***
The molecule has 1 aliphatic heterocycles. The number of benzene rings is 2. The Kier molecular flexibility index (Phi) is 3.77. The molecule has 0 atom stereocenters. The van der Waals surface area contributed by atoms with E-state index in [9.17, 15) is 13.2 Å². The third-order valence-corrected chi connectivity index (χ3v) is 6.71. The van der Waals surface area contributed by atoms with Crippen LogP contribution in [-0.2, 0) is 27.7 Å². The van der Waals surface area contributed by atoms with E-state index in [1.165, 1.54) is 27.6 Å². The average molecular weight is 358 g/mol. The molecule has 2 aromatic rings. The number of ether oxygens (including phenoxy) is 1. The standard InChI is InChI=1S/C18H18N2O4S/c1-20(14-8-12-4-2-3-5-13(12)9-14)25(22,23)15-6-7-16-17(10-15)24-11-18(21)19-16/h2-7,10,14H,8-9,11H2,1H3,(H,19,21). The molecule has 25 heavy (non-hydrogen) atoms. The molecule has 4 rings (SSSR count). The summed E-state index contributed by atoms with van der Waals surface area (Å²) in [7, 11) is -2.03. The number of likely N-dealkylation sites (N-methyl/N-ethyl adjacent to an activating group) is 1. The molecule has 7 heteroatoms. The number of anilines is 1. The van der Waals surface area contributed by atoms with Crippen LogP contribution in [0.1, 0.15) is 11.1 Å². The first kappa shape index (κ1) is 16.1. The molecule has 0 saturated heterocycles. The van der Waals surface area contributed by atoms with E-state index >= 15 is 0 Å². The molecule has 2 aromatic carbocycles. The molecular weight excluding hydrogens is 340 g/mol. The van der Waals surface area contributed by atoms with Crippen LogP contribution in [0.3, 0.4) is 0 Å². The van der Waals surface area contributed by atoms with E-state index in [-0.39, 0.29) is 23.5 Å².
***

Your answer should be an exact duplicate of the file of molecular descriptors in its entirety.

The molecule has 1 aliphatic heterocycles. The number of benzene rings is 2. The Kier molecular flexibility index (Phi) is 3.77. The molecule has 0 atom stereocenters. The van der Waals surface area contributed by atoms with E-state index in [9.17, 15) is 13.2 Å². The third-order valence-corrected chi connectivity index (χ3v) is 6.71. The van der Waals surface area contributed by atoms with Crippen LogP contribution in [-0.2, 0) is 27.7 Å². The van der Waals surface area contributed by atoms with E-state index in [1.165, 1.54) is 27.6 Å². The average molecular weight is 358 g/mol. The molecule has 2 aromatic rings. The number of ether oxygens (including phenoxy) is 1. The standard InChI is InChI=1S/C18H18N2O4S/c1-20(14-8-12-4-2-3-5-13(12)9-14)25(22,23)15-6-7-16-17(10-15)24-11-18(21)19-16/h2-7,10,14H,8-9,11H2,1H3,(H,19,21). The molecule has 25 heavy (non-hydrogen) atoms. The molecule has 4 rings (SSSR count). The summed E-state index contributed by atoms with van der Waals surface area (Å²) in [7, 11) is -2.03. The number of likely N-dealkylation sites (N-methyl/N-ethyl adjacent to an activating group) is 1. The molecule has 7 heteroatoms. The number of anilines is 1. The van der Waals surface area contributed by atoms with Crippen LogP contribution in [0.1, 0.15) is 11.1 Å². The first kappa shape index (κ1) is 16.1. The molecule has 0 saturated heterocycles. The van der Waals surface area contributed by atoms with E-state index >= 15 is 0 Å². The molecule has 2 aromatic carbocycles. The molecular weight excluding hydrogens is 340 g/mol. The van der Waals surface area contributed by atoms with Crippen LogP contribution in [0.3, 0.4) is 0 Å². The van der Waals surface area contributed by atoms with E-state index in [-0.39, 0.29) is 23.5 Å².